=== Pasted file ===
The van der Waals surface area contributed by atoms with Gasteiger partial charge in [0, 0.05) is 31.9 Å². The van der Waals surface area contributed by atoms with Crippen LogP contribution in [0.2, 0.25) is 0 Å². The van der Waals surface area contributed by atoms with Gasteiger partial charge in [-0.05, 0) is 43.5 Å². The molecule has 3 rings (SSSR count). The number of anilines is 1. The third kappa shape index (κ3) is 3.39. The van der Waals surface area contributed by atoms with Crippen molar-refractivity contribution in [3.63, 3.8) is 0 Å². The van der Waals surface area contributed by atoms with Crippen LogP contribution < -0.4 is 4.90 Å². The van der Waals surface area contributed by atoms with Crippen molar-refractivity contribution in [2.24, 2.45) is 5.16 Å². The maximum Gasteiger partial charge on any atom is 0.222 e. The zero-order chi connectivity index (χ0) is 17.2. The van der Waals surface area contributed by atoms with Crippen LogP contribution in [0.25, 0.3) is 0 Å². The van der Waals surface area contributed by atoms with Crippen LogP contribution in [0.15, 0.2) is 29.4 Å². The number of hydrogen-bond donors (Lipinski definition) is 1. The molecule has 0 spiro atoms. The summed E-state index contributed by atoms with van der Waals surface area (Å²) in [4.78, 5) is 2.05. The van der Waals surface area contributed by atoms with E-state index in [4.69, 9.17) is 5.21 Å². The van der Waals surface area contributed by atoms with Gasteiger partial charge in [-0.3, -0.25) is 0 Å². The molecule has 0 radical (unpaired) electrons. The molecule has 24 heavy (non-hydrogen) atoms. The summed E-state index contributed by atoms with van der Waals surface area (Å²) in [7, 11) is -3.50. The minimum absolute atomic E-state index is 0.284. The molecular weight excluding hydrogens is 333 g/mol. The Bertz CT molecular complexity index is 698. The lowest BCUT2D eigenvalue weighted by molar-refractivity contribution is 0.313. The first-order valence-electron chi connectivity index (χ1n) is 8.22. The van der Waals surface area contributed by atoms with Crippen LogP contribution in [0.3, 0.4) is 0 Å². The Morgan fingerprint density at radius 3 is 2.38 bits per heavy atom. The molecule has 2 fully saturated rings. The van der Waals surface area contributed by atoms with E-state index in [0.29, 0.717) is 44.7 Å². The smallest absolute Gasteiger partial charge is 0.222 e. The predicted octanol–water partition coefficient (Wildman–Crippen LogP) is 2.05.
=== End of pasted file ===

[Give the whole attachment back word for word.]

The van der Waals surface area contributed by atoms with Gasteiger partial charge in [0, 0.05) is 31.9 Å². The van der Waals surface area contributed by atoms with Crippen LogP contribution in [0.2, 0.25) is 0 Å². The van der Waals surface area contributed by atoms with Gasteiger partial charge in [-0.05, 0) is 43.5 Å². The molecule has 3 rings (SSSR count). The number of anilines is 1. The third kappa shape index (κ3) is 3.39. The van der Waals surface area contributed by atoms with Crippen molar-refractivity contribution in [3.63, 3.8) is 0 Å². The van der Waals surface area contributed by atoms with Crippen LogP contribution < -0.4 is 4.90 Å². The van der Waals surface area contributed by atoms with Crippen molar-refractivity contribution in [2.24, 2.45) is 5.16 Å². The maximum Gasteiger partial charge on any atom is 0.222 e. The zero-order chi connectivity index (χ0) is 17.2. The van der Waals surface area contributed by atoms with Crippen LogP contribution in [0.25, 0.3) is 0 Å². The van der Waals surface area contributed by atoms with Crippen LogP contribution in [0.15, 0.2) is 29.4 Å². The number of hydrogen-bond donors (Lipinski definition) is 1. The molecule has 0 spiro atoms. The summed E-state index contributed by atoms with van der Waals surface area (Å²) in [4.78, 5) is 2.05. The van der Waals surface area contributed by atoms with E-state index in [4.69, 9.17) is 5.21 Å². The van der Waals surface area contributed by atoms with Gasteiger partial charge in [-0.3, -0.25) is 0 Å². The molecule has 0 radical (unpaired) electrons. The molecule has 24 heavy (non-hydrogen) atoms. The summed E-state index contributed by atoms with van der Waals surface area (Å²) in [7, 11) is -3.50. The minimum absolute atomic E-state index is 0.284. The molecular weight excluding hydrogens is 333 g/mol. The Bertz CT molecular complexity index is 698. The lowest BCUT2D eigenvalue weighted by molar-refractivity contribution is 0.313. The first-order valence-electron chi connectivity index (χ1n) is 8.22. The van der Waals surface area contributed by atoms with Crippen LogP contribution in [0.3, 0.4) is 0 Å². The Morgan fingerprint density at radius 3 is 2.38 bits per heavy atom. The molecule has 2 fully saturated rings. The van der Waals surface area contributed by atoms with E-state index in [0.29, 0.717) is 44.7 Å². The smallest absolute Gasteiger partial charge is 0.222 e. The predicted octanol–water partition coefficient (Wildman–Crippen LogP) is 2.05.